great very small solution with plenty of room in the FPGA, lots of available IP from Xilinx, and high density connectors. Be careful using the PCB template someone in the forum provided--pin numbers are backwards and connector labels are swapped. Also note that some connector D FPGA pins are committed, don't assume you have 128 IOs. I didn't find the Lucid language preprocessor on Verilog that helpful, seemed pretty limited, although I'm very experienced with FPGA simulation and synthesis tools.
1 of 1 found this helpful:
I bought this to start learning FPGA development. From the description and price, I thought this would be a good way to learn a professional level device while using professional level tools. That is not the case. There were what seemed to be well though out tutorials with examples that accompanied this board. Again, not the case. Nothing from Alchitry has ben updated in a couple of years and I cannot get Alchitry Labs to build even the example program for the Au+ that it comes with. I have built the project in Vivado but when I generate the bitstream and use the Alchitry loader to program the board, I get a success message but nothing happens on the board. Like I said, I am learning FPGA development, so I am not able to figure out what is happening because I have to use the Alchitry specific programs (it seems) to do at least part of the process. There is little to NO support for the board or the Alchitry specific software so there is nothing I can do to figure out what the issue is. It seems like Alchitry had great intentions with this project, but unless there is a trove of information somewhere that I am not finding, they have all but sent this project out to the pasture. My suggestion for anyone wanting to learn how to use a FPGA is they buy a board that uses software that is supported and will continue to be so. The Zed board is not much more than this and comes with a TON of support and examples to get you going. The quality of this board is great, I wish there was more information on how to get it to work. I have tones of ideas on what to do with it but I cannot find the documents I need (as a beginner) to make it work. Another issue that I have it to be able to hook anything up to it, the accompanying parts is breakout board... are out of stock with a note that it is unknown if or when they will be available. Because of that, I have a board with tons of io potential that I can not use. I would love to see a document that gave me enough information to be able to hook up the FPGA directly to Vivado without having to use any of the Alchitry software. This would allow me to use the FPGA in a way that would give me skills used in the industry, which is the reason I bought the board in the first place.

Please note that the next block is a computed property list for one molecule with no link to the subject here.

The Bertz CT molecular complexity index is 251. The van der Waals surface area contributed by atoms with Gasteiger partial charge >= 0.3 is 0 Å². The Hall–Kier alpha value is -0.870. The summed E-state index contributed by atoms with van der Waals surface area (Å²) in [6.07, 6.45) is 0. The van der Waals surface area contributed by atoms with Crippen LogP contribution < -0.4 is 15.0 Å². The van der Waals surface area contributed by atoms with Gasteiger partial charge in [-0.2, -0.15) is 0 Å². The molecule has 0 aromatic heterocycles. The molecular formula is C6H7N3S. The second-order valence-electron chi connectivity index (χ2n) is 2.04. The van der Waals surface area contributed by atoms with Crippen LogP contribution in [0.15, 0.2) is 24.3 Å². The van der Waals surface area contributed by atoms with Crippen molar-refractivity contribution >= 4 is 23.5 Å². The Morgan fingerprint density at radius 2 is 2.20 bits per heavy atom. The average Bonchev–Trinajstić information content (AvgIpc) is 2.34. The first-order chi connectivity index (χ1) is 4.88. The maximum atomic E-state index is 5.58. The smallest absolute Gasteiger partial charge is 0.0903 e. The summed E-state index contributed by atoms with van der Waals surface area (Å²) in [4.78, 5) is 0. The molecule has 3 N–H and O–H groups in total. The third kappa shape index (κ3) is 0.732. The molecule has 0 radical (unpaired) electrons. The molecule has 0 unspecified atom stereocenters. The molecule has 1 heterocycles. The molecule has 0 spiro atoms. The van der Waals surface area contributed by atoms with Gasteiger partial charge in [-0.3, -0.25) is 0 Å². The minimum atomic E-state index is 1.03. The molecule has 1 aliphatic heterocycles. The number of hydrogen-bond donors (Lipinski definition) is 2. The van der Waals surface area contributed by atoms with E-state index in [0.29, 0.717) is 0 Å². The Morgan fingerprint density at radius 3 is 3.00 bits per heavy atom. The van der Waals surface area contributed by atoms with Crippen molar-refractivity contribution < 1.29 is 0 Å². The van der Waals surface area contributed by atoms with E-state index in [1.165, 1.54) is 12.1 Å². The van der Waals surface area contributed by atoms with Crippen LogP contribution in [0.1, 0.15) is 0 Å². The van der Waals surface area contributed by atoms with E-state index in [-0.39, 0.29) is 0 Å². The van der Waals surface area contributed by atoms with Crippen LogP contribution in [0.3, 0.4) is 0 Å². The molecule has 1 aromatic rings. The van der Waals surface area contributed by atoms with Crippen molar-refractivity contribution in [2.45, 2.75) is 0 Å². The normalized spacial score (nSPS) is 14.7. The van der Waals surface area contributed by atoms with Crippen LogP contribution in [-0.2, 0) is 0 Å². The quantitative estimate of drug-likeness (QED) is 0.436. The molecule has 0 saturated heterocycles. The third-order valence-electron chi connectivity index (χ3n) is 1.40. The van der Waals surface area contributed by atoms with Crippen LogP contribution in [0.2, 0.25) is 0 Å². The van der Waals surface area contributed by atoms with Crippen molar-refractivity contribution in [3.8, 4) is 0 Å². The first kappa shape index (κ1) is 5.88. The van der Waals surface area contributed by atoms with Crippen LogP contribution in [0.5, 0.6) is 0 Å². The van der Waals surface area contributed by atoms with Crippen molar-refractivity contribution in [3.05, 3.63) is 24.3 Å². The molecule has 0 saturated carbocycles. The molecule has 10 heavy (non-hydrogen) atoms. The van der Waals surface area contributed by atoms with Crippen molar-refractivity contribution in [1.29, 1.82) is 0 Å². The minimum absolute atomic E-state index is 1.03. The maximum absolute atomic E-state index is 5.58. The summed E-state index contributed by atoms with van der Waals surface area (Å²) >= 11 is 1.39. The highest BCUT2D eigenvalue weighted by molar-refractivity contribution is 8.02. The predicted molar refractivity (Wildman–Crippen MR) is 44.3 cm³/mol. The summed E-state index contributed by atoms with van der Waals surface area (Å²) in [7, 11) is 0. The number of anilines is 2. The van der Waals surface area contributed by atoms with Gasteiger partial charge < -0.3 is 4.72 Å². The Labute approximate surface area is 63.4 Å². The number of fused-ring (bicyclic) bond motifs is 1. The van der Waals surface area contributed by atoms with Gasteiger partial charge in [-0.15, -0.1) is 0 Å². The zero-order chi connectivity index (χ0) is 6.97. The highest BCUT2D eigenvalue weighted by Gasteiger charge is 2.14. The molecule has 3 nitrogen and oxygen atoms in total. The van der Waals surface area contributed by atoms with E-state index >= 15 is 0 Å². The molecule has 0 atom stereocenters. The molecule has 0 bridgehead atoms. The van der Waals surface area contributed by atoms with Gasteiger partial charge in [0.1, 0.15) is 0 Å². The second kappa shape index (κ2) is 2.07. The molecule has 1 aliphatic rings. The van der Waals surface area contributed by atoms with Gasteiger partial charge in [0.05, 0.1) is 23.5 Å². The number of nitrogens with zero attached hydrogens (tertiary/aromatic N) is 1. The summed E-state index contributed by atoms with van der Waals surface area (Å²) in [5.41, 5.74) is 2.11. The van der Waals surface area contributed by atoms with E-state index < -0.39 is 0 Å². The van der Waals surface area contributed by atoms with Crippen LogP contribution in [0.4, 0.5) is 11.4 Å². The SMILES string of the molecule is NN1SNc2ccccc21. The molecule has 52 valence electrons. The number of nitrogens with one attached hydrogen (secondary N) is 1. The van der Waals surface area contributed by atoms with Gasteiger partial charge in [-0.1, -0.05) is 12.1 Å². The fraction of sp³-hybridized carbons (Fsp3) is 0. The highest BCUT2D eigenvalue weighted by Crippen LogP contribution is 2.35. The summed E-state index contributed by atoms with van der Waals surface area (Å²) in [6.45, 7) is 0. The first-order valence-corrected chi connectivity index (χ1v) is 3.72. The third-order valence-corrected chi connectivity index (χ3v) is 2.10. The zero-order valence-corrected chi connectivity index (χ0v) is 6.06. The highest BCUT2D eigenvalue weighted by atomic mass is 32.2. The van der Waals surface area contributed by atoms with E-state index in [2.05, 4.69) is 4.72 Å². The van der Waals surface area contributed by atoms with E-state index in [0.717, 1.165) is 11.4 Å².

My 2 star rating is due to the lack of information or updates on the software need to use the board. If it were not for the quality of the board, it would only be one star. I would imagine someone that is not looking to learn could make this work.
1 of 1 found this helpful:
It lived up to all my hopes without any problems. Additionally, there's great documentation including the book on lucid.